Today I will set out a fact situation and let you determine the outcome. Tomorrow I will let you know how the trial judge and Court of Appeal decided the matter.
(As observed by a judge in Newmarket recently, being appointed a judge is like going to heaven – all lawyers want to go there, but just not yet.)
Albert and Dilia separated. They entered into a Separation Agreement whereby Albert was to pay spousal support to Dilia until she turned 65. He was also required to maintain a policy of life insurance benefitting Dilia in the amount of $100,000 until Dilia turned 65. The policy also provided that in the event that Albert died without insurance in effect, then his support obligations would be a first charge on the estate.
Albert died before Dilia turned 65. At the time of his death, he didn’t have the required life insurance. Dilia only received insurance proceeds of $43,507.15. She then sued Albert’s estate and his second wife, claiming the difference between the $100,000 that she was to receive under the Separation Agreement, and the amount that she in fact received.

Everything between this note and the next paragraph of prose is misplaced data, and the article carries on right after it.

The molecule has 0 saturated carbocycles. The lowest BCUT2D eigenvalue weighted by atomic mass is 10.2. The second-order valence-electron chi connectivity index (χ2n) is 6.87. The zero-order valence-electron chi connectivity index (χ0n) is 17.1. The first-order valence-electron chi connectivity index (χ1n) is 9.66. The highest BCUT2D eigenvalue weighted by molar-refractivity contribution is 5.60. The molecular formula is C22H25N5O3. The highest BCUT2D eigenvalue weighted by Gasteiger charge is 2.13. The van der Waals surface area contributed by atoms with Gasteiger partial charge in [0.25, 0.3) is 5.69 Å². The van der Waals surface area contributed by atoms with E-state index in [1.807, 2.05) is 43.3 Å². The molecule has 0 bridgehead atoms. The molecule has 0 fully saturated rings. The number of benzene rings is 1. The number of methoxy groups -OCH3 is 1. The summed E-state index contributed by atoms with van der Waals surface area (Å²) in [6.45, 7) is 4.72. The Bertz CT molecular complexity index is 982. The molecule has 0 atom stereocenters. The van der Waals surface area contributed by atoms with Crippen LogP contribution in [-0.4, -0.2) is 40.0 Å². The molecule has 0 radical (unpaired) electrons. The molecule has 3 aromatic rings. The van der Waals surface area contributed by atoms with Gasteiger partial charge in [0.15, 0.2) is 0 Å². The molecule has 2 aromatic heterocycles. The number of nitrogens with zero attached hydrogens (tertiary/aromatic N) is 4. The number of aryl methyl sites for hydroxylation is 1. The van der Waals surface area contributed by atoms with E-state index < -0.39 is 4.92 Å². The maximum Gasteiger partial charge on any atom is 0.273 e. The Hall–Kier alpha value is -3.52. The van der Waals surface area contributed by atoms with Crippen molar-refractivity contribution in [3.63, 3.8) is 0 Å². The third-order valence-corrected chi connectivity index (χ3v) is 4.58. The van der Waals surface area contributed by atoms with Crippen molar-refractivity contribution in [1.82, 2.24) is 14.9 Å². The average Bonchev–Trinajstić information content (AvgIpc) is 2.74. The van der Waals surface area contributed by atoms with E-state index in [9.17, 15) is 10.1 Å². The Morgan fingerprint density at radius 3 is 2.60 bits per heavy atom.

Albert’s estate and second spouse argued that the policy of insurance was only security for the spousal support that Dilia was to receive, and that the insurance proceeds that Dilia received were in excess of her support entitlement. (It was an agreed fact that the support obligations until the age of 65 were less than the insurance proceeds received.) They argued that an award of $100,000 would be a windfall to Dilia.
What did the Court (and Court of Appeal) do? Tune in tomorrow.
(For those who can’t wait, see Turner v. DiDonato (2009), 95 O.R. (3d) 147 (Ont. C.A.).)